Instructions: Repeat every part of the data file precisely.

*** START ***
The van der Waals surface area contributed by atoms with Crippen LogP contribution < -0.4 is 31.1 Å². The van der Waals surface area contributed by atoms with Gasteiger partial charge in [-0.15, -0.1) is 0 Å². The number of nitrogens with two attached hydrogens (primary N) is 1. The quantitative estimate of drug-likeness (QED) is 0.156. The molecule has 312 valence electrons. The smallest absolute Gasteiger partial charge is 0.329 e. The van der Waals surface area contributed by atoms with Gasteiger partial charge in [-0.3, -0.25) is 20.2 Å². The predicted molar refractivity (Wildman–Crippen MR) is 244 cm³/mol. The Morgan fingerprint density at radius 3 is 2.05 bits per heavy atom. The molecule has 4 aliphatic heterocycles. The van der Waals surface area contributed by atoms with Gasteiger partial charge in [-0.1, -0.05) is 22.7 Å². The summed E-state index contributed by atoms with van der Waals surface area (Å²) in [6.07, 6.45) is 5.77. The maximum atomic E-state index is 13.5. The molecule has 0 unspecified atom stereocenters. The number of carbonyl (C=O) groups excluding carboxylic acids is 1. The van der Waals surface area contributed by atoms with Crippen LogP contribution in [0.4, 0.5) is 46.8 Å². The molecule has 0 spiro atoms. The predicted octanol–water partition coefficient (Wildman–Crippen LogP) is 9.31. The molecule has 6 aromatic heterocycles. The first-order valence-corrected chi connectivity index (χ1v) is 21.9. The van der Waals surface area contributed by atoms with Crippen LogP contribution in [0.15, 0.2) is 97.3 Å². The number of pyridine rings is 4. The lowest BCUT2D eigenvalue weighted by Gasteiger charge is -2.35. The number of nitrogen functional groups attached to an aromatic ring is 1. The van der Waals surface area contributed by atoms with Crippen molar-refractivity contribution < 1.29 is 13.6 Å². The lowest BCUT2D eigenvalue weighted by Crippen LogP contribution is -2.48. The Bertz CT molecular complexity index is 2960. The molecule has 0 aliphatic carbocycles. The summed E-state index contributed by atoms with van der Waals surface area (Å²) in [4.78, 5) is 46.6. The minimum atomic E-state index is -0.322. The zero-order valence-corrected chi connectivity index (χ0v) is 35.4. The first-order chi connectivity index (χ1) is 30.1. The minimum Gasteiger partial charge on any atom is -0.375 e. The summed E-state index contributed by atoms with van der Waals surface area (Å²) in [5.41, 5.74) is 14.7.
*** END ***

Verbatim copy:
The van der Waals surface area contributed by atoms with Crippen LogP contribution < -0.4 is 31.1 Å². The van der Waals surface area contributed by atoms with Gasteiger partial charge in [-0.15, -0.1) is 0 Å². The number of nitrogens with two attached hydrogens (primary N) is 1. The quantitative estimate of drug-likeness (QED) is 0.156. The molecule has 312 valence electrons. The smallest absolute Gasteiger partial charge is 0.329 e. The van der Waals surface area contributed by atoms with Gasteiger partial charge in [-0.3, -0.25) is 20.2 Å². The predicted molar refractivity (Wildman–Crippen MR) is 244 cm³/mol. The Morgan fingerprint density at radius 3 is 2.05 bits per heavy atom. The molecule has 4 aliphatic heterocycles. The van der Waals surface area contributed by atoms with Gasteiger partial charge in [-0.1, -0.05) is 22.7 Å². The summed E-state index contributed by atoms with van der Waals surface area (Å²) in [6.07, 6.45) is 5.77. The maximum atomic E-state index is 13.5. The molecule has 0 unspecified atom stereocenters. The number of carbonyl (C=O) groups excluding carboxylic acids is 1. The van der Waals surface area contributed by atoms with Crippen LogP contribution in [0.4, 0.5) is 46.8 Å². The molecule has 0 spiro atoms. The predicted octanol–water partition coefficient (Wildman–Crippen LogP) is 9.31. The molecule has 6 aromatic heterocycles. The first-order valence-corrected chi connectivity index (χ1v) is 21.9. The van der Waals surface area contributed by atoms with Crippen LogP contribution in [0.15, 0.2) is 97.3 Å². The number of pyridine rings is 4. The lowest BCUT2D eigenvalue weighted by Gasteiger charge is -2.35. The number of nitrogen functional groups attached to an aromatic ring is 1. The van der Waals surface area contributed by atoms with Crippen molar-refractivity contribution < 1.29 is 13.6 Å². The lowest BCUT2D eigenvalue weighted by Crippen LogP contribution is -2.48. The Bertz CT molecular complexity index is 2960. The molecule has 0 aliphatic carbocycles. The summed E-state index contributed by atoms with van der Waals surface area (Å²) in [4.78, 5) is 46.6. The minimum atomic E-state index is -0.322. The zero-order valence-corrected chi connectivity index (χ0v) is 35.4. The first-order chi connectivity index (χ1) is 30.1. The minimum Gasteiger partial charge on any atom is -0.375 e. The summed E-state index contributed by atoms with van der Waals surface area (Å²) in [5.41, 5.74) is 14.7.